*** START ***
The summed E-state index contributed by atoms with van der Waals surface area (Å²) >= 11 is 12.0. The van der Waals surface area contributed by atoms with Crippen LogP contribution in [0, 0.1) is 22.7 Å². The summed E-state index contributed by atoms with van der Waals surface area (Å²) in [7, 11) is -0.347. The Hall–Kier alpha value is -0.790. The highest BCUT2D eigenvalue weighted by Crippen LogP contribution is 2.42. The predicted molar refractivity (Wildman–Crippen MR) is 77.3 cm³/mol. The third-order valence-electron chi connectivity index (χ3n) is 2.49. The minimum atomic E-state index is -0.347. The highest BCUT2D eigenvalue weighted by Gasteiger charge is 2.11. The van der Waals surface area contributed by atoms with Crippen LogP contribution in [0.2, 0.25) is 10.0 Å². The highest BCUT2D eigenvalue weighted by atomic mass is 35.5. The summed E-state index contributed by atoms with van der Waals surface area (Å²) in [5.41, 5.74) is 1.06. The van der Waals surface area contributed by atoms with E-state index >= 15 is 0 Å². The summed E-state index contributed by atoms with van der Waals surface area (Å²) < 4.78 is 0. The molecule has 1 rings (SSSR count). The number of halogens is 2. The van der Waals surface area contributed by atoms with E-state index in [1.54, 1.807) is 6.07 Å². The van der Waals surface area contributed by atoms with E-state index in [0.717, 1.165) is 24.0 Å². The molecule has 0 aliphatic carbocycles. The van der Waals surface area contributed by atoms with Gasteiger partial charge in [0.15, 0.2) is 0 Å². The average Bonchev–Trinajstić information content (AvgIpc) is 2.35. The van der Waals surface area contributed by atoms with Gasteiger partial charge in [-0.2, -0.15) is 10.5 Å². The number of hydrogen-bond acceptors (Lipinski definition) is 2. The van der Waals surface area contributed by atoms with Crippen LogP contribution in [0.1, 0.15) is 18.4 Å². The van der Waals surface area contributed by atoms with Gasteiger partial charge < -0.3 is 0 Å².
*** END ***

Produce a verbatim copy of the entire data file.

The summed E-state index contributed by atoms with van der Waals surface area (Å²) >= 11 is 12.0. The van der Waals surface area contributed by atoms with Crippen LogP contribution in [0, 0.1) is 22.7 Å². The summed E-state index contributed by atoms with van der Waals surface area (Å²) in [7, 11) is -0.347. The Hall–Kier alpha value is -0.790. The highest BCUT2D eigenvalue weighted by Crippen LogP contribution is 2.42. The predicted molar refractivity (Wildman–Crippen MR) is 77.3 cm³/mol. The third-order valence-electron chi connectivity index (χ3n) is 2.49. The minimum atomic E-state index is -0.347. The highest BCUT2D eigenvalue weighted by Gasteiger charge is 2.11. The van der Waals surface area contributed by atoms with Crippen LogP contribution in [0.2, 0.25) is 10.0 Å². The highest BCUT2D eigenvalue weighted by atomic mass is 35.5. The summed E-state index contributed by atoms with van der Waals surface area (Å²) in [5.41, 5.74) is 1.06. The van der Waals surface area contributed by atoms with E-state index >= 15 is 0 Å². The summed E-state index contributed by atoms with van der Waals surface area (Å²) < 4.78 is 0. The molecule has 1 rings (SSSR count). The number of halogens is 2. The van der Waals surface area contributed by atoms with E-state index in [1.54, 1.807) is 6.07 Å². The van der Waals surface area contributed by atoms with E-state index in [0.717, 1.165) is 24.0 Å². The molecule has 0 aliphatic carbocycles. The van der Waals surface area contributed by atoms with Gasteiger partial charge in [0.15, 0.2) is 0 Å². The average Bonchev–Trinajstić information content (AvgIpc) is 2.35. The van der Waals surface area contributed by atoms with Gasteiger partial charge in [-0.2, -0.15) is 10.5 Å². The number of hydrogen-bond acceptors (Lipinski definition) is 2. The van der Waals surface area contributed by atoms with Crippen LogP contribution in [0.1, 0.15) is 18.4 Å². The van der Waals surface area contributed by atoms with Gasteiger partial charge < -0.3 is 0 Å².